Examination of Witness (Questions 240
WEDNESDAY 27 FEBRUARY 2002
240. What was that?
(Mr Corbett) The tobacco advertising directive. Perhaps
that might happen more often, but I would say that essentially
it is up to the political processes to safeguard subsidiarity
and it is after all political judgment in most cases whether you
need to take action at the European level or not. The onus should
be to prove that you do and the onus is built in by the fact that
you need a qualified majority in the Council to take any action.
241. So you do not see any role for national
parliamentarians in any possible new structure having an input
(Mr Corbett) I think that the key role for national
parliamentarians is scrutiny over their own ministers. Each parliament
has set up its own system for this in accordance with its own
traditions and constitutions. Some do it better than others. I
think national parliaments could learn a lot from each other in
that respect as well, through COSAC, which, as you know, has been
a useful place to exchange these ideas. In Nordic countries, the
ministers (to exaggerate slightly) go via the relevant parliamentary
committee on their way to the airport when going to Brussels and
on their way back from the airport when returning. I think that
is good scrutiny and oversight. The suggestion that there should
be another body, a new body of national parliamentarians as a
sort of third chamber in the system, is one which is interesting
(and it is good to see Britain coming up with constructive ideas,
but I think that it poses a lot of problems as to how it would
actually work in practice. The European Parliament pre-1979 was
composed of delegates from the different national parliaments.
It did not work very well. That is one reason we moved to having
a full-time parliament. It was difficult for members to do two
jobs at the same time. The majorities were haphazard: one day
there would be no Brits present because of an important division
in the House of Commons, the next day there would be no Germans
because of an important debate in the Bundestag, so it was very
haphazard as a body and it frankly did not work very well. Of
course the ministers in the Council anyway reflect majorities
in their national parliaments, so trying to get a national body
to sort of second-guess their own ministers in a different forum
at European level, whereas they should be thrashing that out in
their own national parliament, I think poses a lot of problems.
242. This issue about a second chamberyou
say third chamber, super-senateother than our good friends
the French and the UK, where is the support coming from for this?
(Mr Corbett) Yes, you are right to say France. France
has pushed it for yearsat the time of Maastricht, when
it did not get anywhere and it still has not. No other obvious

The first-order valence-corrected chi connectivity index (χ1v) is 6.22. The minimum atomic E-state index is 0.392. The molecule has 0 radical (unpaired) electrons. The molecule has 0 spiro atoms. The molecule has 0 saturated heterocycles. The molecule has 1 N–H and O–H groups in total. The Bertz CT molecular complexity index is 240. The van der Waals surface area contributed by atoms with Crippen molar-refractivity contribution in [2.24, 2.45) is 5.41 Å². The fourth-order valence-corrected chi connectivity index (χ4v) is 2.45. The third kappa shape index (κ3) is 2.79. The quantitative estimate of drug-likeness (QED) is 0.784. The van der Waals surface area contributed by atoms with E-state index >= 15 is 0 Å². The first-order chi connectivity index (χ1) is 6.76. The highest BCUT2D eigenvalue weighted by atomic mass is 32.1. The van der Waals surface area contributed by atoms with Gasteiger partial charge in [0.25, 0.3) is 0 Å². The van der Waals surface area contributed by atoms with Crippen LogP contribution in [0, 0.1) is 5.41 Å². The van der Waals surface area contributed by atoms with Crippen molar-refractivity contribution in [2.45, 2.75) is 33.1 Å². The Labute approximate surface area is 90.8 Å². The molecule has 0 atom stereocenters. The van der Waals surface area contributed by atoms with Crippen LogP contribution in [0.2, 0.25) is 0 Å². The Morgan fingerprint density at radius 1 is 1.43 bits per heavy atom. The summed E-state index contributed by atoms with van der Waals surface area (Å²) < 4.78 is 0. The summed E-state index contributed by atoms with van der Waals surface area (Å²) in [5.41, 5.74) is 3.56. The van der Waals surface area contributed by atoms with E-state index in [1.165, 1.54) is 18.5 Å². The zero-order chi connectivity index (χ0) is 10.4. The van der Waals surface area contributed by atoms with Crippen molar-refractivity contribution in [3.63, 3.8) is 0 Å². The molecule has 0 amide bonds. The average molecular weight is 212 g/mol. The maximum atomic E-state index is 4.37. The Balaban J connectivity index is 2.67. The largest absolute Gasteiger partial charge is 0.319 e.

source of support springs to mind. I think the Portuguese parliament
is sympathetic to it, if I am not mistaken.
243. You are obviously right when you are talking
about the balance between the juridical and the political implications
of subsidiarity. Quite clearly, if it is a treaty, it is going
to go to the court and nothing can be done to stop it. The question
is whether what is being done is such that it would ever get to
the point where it went to the court, so that the political input
at that point is the question of judgment as to whether or not
the people sitting round the table, who are about to legislate,
decide that they are going to go down the route which, to put
it in broad terms, perhaps would encroach more on national sovereignty.
Because subsidiarity is a bit like that Alice in Wonderland thing,
that a word ". . . means what I choose it to mean . . . The
question is, which is to be masterthat's all." The
real question in there is: What is that judgment and how is it
to be struck? Now when you were just asked the question, "Do
you see the national parliaments being excluded from that process?"bearing
in mind the British context, where of course ministers are in
fact accountable to Parliament and are in Parliamentclearly
there must be a point, seen through our end of the telescope in
the UK at any rate, where we would expect a degree of involvement.
If there was a blatant disregard, and, shall we say, in the context
of majority voting, when they were moving towards a situationand
this committee could be involved at that stagewhere it
was obvious that there was an infringement of treaty base/subsidiarity
and we really got very concerned about it, we would not change
the Treatyalthough I would argue for renegotiation for
everbut the bottom line is, looked at at that point of
time, that the only remedy we would have available would be to
put intense pressure on the then government through the parliamentary
process to say, "Sorry, chums, we are just not going to allow
this to happen." At that pointand I do not know whether
this would apply in other countriessome of us might arguein
fact I have already arguedthat we should impose an effective
parliamentary veto. I mentioned this to Vitorino yesterday at
lunch and he said, "Well, if you want to get out, that's
your problem." But the fact is that it is not a question
of getting out; it is a much more subtle and much more important
question because it goes to the heart of how subsidiarity works.
If there is a blatant disregard, do you not agree, therefore,
that national parliaments should have some mechanism or make a
mechanism available to themselves, to say, "We are not going
to go down this route" and vote accordingly? Do you know
something? We may have this in the Extradition Bill quite soon
because Bob Ainsworth has already said to us in respect of the